It’s best to start saving in your 20s if you want to retire early, but life isn’t perfect. Many people didn’t save much in their 20s or 30s due to a variety of reasons. Some have low income. Some spend too much or take on a lot of debt. Stay-at-home parents rarely have income while they take care of the family. Some people got divorced and had to start over. The student loan is another big problem nowadays. Lots of young folks now start out with a big negative net worth. Lastly, most people don’t understand personal finance and rarely consider saving for retirement when they’re young. It’s rarely easy to save when you’re young.
What if you discovered FIRE (financial independence retire early) in your 40s or 50s? Is it possible to retire early if you started late? To me, early retirement means retiring before you turn 60 so there is still time. It will be more difficult because compound interest works best when you’re young, but older savers have a lot of advantages too.
Early retirement is easier for older workers
In fact, I think early retirement is easier for older workers. Why? Here are some of their advantages.
Less time in retirement
I retired when I was 38. That means I could have 50+ years in retirement. I need more savings to fund my long retirement. Instead of going straight into full retirement, I choose to blog part-time and slowly ease into it. My wife is also still working full-time. She plans to retire early too, but she’s not quite ready yet. This means we can put off withdrawal until later. Meanwhile, we’re building our passive income and it should surpass our spending by the time Mrs. RB40 retires. You can read more about our unusual retirement withdrawal plan here. Older workers won’t have to plan for such a long retirement like that.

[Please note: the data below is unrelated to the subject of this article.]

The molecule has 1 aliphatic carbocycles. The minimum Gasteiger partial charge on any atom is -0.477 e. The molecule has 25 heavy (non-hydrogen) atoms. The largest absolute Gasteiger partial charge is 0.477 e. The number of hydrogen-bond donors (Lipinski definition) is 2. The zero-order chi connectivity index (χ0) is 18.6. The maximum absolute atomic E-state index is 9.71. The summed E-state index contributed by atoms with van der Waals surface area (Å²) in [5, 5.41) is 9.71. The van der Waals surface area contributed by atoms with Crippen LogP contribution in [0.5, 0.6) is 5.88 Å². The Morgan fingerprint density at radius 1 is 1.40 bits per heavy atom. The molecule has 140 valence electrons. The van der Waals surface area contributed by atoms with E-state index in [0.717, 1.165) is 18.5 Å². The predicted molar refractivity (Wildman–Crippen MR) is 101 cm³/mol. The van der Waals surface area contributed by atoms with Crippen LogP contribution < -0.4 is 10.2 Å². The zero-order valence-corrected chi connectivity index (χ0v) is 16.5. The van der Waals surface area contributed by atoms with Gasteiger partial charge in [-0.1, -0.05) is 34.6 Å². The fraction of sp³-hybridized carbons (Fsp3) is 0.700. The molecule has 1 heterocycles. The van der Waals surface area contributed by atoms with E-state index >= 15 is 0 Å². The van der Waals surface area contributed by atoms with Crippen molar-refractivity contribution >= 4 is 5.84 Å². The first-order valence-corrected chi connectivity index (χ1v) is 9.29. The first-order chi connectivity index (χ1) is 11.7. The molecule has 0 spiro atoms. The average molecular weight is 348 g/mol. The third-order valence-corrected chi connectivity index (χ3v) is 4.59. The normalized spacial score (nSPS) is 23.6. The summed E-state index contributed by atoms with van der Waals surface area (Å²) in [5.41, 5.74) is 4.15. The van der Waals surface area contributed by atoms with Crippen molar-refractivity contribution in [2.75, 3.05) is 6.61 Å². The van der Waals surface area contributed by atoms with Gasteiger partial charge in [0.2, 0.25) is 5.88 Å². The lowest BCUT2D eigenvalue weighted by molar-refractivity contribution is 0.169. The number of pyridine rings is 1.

Retirement benefit coming sooner
I still have 20 years left until I start receiving Medicaid and Social Security benefit at 65. For older workers, this gap is much smaller. If someone retires at 60, there are just 5 years left until they can start receiving these benefits. They only need to figure out how to bridge these 5-10 years gap instead of 20+ years. In particular, healthcare is a big problem for Americans. Many of us choose to work longer just for employer-subsidized health insurance.
You don’t need to be too conservative
I think early retirees in their 30s and 40s need to be much more conservative. There are many uncertainties in the longer retirement period. My main financial goal is to generate enough passive income to pay for our cost of living. That’s quite difficult. For older savers, I don’t think they need to do this. Their goal should be less conservative. They can go with the 4% safe withdrawal rate. This rule of thumb says you can withdraw 4% of your asset and it should work over 30 years of retirement. Your net worth will drop over time, but it should be enough.